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Hargreaves Lansdown’s 2022 ISA wish list

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In the 23 years since the launch of the ISA, they have become the cornerstone of millions of portfolios, and home to an incredible £619.75 billion (in both cash and stocks and shares ISAs).

They’re a brilliant tax-saving solution for the vast majority of investors. They’re also a lifeline for many savers – particularly higher rate taxpayers and those who are hoping to build large cash balances.

Over the years they’ve evolved and improved too. Allowances have been dramatically increased, tax breaks improved, investment options widened, and there are now solutions for all kinds of savers and investors – including children, and young people looking for a hand onto the property ladder.

Of course, they’re not perfect. The expansion of the ISA range in recent years means they’re crying out for simplification. Streamlining would help people take advantage of ISAs, and avoid them being overwhelmed by too many options.

Hargreaves Lansdown’s wish list

Streamline the range of ISAs

Over the years an array of ISAs has emerged, and while choice is positive, we need a balance between offering choice, and providing so many options that it becomes difficult to select the right one for your needs. There are three products that can be rolled into existing ISAs while maintaining this balance: Child Trust Funds into Junior ISAs; Help to Buy ISAs into the Lifetime ISA; and Innovative Finance ISAs into Stocks and Shares ISAs.

In the case of IFISAs, one reason they’re separate is because you can’t have more than one ISA of each type per tax year. It means you can use the IFISA for a small peer-to-peer investment and get a separate stocks and shares ISA for the rest of your ISA allowance. If you rolled them in together, under the current rules you’d need to pick one or the other. This could be solved with the second proposal.

Allow people to subscribe to as many ISAs in a year as they like

There are no restrictions on the number of different pensions you can contribute to each year (as long as you stay within the annual allowance) so why restrict the number of ISAs? This would also iron out needless confusion – such as the fact you can’t currently put money in a Help to Buy ISA and a cash ISA in the same year.

Completely separate the ISA allowances

At the moment, you can put up to £20,000 into ISAs this year, including £4,000 into a LISA. It means anyone taking advantage of the full LISA allowance would be left with £16,000 to save and invest in other types of ISA. The sharing of the LISA and ISA allowance is the single biggest cause of confusion among people considering a LISA, and creates administrative complexity for savers and providers. Separating the two allowances would solve this at a stroke.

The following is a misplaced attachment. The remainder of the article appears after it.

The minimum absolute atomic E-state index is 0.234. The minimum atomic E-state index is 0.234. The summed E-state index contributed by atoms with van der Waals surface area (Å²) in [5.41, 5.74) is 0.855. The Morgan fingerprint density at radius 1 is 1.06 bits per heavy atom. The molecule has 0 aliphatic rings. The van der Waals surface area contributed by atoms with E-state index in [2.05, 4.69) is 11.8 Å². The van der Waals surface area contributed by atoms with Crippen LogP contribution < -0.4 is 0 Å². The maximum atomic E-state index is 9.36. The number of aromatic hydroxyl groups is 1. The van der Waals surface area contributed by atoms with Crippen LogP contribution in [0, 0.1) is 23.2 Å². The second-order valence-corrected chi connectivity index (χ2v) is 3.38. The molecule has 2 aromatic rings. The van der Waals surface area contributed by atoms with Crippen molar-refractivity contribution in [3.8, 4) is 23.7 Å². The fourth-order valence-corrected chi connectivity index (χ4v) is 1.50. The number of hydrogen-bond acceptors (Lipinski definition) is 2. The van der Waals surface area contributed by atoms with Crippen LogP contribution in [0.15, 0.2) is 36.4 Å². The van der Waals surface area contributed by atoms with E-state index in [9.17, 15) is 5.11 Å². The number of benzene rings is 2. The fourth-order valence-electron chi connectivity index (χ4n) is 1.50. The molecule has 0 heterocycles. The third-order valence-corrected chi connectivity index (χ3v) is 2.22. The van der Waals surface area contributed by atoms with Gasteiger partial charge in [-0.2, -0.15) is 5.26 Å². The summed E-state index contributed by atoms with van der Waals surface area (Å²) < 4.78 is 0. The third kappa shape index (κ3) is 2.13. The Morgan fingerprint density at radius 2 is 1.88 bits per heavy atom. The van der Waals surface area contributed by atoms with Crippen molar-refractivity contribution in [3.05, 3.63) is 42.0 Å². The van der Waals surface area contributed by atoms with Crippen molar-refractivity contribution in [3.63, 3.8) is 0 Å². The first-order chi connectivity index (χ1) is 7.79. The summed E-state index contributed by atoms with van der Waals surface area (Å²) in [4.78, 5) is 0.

Cut the LISA withdrawal penalty to 20%

If you take cash out of the LISA before the age of 60 – for any reason other than to buy your first property – you face a penalty of 25%. While it may look like you are just giving up the government bonus it’s more complicated than that, because it also takes a chunk of the money you have invested too (£6.25 of every £100).

If you put £4,000 into your LISA, you would receive the 25% government top up which brings the sum of your LISA up to £5,000. If you then withdraw that £5,000 you will pay 25% on that which comes to £1,250 so you are eating into your savings.

Last year the government temporarily reduced the LISA penalty to 20% in response to the pandemic. Despite this a recent FOI showed £34m was paid in penalties last tax year – more than three times the amount paid in the previous tax year. Our own client data shows 8221 clients have paid a penalty to withdraw. The government has since reinstated the 25% penalty.

Re-think the limit on the value of the property you can buy with a LISA

A second issue is that people can only use their LISA to purchase a home worth £450,000 or less. If your dream home costs more than that, again you get hit with the penalty. Recent ONS data showed the average first time home cost £222,997 on average but for those wanting to buy in the capital they have significantly less headroom with average first-time house prices at £444,592.

The government needs to consider linking this limit to house price inflation, or introducing regional variations, to protect people who simply want to buy an average property.

Treat ISAs and pensions consistently when it comes to inheritance tax

Pensions can be passed on tax free after your death, but ISAs are potentially subject to inheritance tax. This could distort the way people view their retirement finances, and put them off saving into an ISA alongside their pension to create a valuable tax-free source of funds in retirement. The two should be treated consistently.

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This article does not constitute investment advice. Make sure you do your own research or consult a professional advisor.

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